Red Cliffs Desert Reserve: This 62,000 acre reserve was set aside primarily to help protect the endangered Mojave Desert Tortoise, but is also a hugely popular outdoor recreation area, with not only miles of hiking trails, but also mountain biking trails, rock climbing areas, Native American archaeological sites and even dinosaur tracks!

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Snow Canyon State Park: There is a saying that if it wasn’t for St. George’s proximity to Zion, Bryce and Grand Canyon National Parks, this park would probably be a national park. Instead, it is “just” a state park, but what a beauty it is: Sandstone cliffs close to one thousand feet high, a pallet of colors that dazzle the eyes, miles of hiking trails, caves, rock climbing, canyons and more. I am particularly fortunate to live less no more than a quarter mile from its eastern border.

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Pine Valley Mountains: St. George is not all desert, either. About ten miles north of town, the Pine Valley mountains rise up to 10,000 feet and provide a cool refuge from the desert heat. With a completely different environment than the red rocks and mesas below, there are large grassy meadows, forests of pine and fir and beautiful little mountain streams in this large wilderness area (one of the largest in Utah.) The trails up here are a stark contrast to what you will find in the lowlands below.

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Zion National Park: A short 45 minute drive from town, this national park, one of the crown jewels of the national park system, also provides an amazing, vast playground for hikers (not to mention climbers and canyoneers.) Probably my very favorite spot in this world. There are trails that run from serious and slightly scary (Angel’s Landing) to long and adventurous (West Rim trail) to easy (The Narrows.) There is something for everyone here.

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These are just some of the general areas in and around town. There are also numerous trails that aren’t part of the wilderness, state or national parks system. I have been speculating that there are so many trails here that you could hike every day for a year and not have to drive more than 20 miles without repeating a single hike.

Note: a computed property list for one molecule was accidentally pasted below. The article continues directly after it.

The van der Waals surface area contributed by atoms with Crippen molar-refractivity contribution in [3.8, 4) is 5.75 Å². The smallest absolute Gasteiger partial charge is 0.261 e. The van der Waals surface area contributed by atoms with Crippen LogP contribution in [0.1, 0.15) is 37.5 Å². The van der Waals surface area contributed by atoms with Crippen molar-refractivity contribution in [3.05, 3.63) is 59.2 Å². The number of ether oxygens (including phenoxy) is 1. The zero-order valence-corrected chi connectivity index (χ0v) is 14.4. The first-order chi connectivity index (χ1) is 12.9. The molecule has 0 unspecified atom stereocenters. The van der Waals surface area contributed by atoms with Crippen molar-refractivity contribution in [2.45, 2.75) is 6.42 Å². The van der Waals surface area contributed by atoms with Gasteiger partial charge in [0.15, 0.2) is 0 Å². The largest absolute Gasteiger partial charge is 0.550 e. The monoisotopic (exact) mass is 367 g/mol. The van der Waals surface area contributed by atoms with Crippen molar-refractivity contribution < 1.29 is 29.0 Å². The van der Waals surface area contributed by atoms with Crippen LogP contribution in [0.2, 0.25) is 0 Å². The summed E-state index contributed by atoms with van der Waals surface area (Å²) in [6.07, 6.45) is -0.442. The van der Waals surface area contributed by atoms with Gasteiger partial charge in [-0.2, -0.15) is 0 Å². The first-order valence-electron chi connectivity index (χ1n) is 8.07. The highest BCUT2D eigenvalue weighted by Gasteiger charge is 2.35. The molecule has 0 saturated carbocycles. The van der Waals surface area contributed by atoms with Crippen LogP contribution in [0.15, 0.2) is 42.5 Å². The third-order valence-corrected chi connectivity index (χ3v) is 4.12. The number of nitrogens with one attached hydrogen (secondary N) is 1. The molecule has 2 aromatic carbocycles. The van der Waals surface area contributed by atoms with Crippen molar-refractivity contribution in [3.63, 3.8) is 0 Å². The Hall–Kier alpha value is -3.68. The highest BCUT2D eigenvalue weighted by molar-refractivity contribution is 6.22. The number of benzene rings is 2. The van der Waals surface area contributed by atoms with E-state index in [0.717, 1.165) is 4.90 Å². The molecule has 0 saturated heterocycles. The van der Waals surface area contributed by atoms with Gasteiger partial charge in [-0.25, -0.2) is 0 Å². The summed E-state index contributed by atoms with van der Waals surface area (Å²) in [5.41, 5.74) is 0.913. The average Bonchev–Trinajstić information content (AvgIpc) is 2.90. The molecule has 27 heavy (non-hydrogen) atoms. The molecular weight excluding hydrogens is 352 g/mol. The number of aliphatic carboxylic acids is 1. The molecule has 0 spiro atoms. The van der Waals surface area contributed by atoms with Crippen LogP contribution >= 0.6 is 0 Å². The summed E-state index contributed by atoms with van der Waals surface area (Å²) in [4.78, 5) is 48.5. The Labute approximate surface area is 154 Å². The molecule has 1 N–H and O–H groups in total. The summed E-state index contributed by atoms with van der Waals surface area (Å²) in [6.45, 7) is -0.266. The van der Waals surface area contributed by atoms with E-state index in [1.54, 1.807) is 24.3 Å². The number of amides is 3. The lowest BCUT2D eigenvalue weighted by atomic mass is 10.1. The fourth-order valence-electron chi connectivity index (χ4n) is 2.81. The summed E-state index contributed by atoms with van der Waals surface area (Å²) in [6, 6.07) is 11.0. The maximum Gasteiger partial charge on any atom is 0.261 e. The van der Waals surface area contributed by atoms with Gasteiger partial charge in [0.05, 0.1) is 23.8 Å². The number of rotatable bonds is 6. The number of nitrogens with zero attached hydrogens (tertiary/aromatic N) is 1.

2. Rock Climbing:

According to Mountain Project.com, there are at least 26 distinct areas with 637 routes in the area right around St. George (Zion not included.) These areas provide a wide range of climbing options from trad (traditional) climbing, sport climbing and bouldering. You can climb on sandstone, limestone and basalt here. The routes vary from short bouldering problems to multi-pitch trad routes. With so much to choose from, most places (except perhaps Chuckwalla and Black Rocks) are crowd-free and pristine.

3. Mountaineering

There aren’t a lot of really big, alpine mountains around here, but the Pine Valley Mountains do have a nice selection of hiking peaks such as Gardner Mountain and Signal Peak (the apex of the Pine Valleys at 10,365′.) There is also West Peak in the Beaver Dam mountains, Scrub Peak, Moapa Peak (in Nevada) and Mt. Bangs (in Arizona.) It is also only half a day’s drive to bigger mountains in Utah, Nevada and California.

4. Canyoneering

Utah is world-renowned for its canyoneering, and rightly so. There are numerous slot canyons in the immediate area, ranging from easy family hikes to epic, super-technical horror-shows. I haven’t had an opportunity yet to do more technical routes, but have explored a few of the easier slots in the area, such as the Narrows (the local Narrows, not the Zion Narrows) and the Red Reef slot.

5. Mountain Biking

I’m not a mountain biker (yet), but St. George is truly one of the epicenters of the mountain biking world. There are so many dedicated mountain biking trails that it deserves an article of its own. Places like Gooseberry Mesa, the Jem trail, the Zen trail are well known in the MB community, and committed cyclists come from far and wide to test themselves on these trails. The Red Bull Rampage, one of the most extreme and mind-blowing competitions on the professional circuit, is held in the nearby town of Virgin.

6. Other assorted outdoor adventures

The swimming is great here. We have gone to both Quail Creek and Sand Hollow reservoirs (both Utah state parks) and while Quail Creek has incredibly warm water, myself and my family really prefer Sand Hollow. The water is much more clear and there are lots of interesting spots to explore, like an island within easy swimming distance and a cliff with deep water for thrill seekers.

St. George also has a vibrant skim boarding community. The Virgin river is particularly suited for this sport, since it runs flat and wide.

One of the places I am most eager to explore is the Bloomington Cave. The largest tectonic cave in Utah, this spelunkers delight has six levels, a labyrinth of rooms and passages and is almost a mile and a half in length.

Despite being the warmest spot in Utah, there is also excellent winter skiing available at Brian Head Ski Resort, an hour and a half drive from St. George. Brian Head is the highest elevation ski resort in Utah and has a wide selection of runs to choose from.

There is also whitewater opportunities in the Virgin river, but generally this will only happen after a modest rainfall.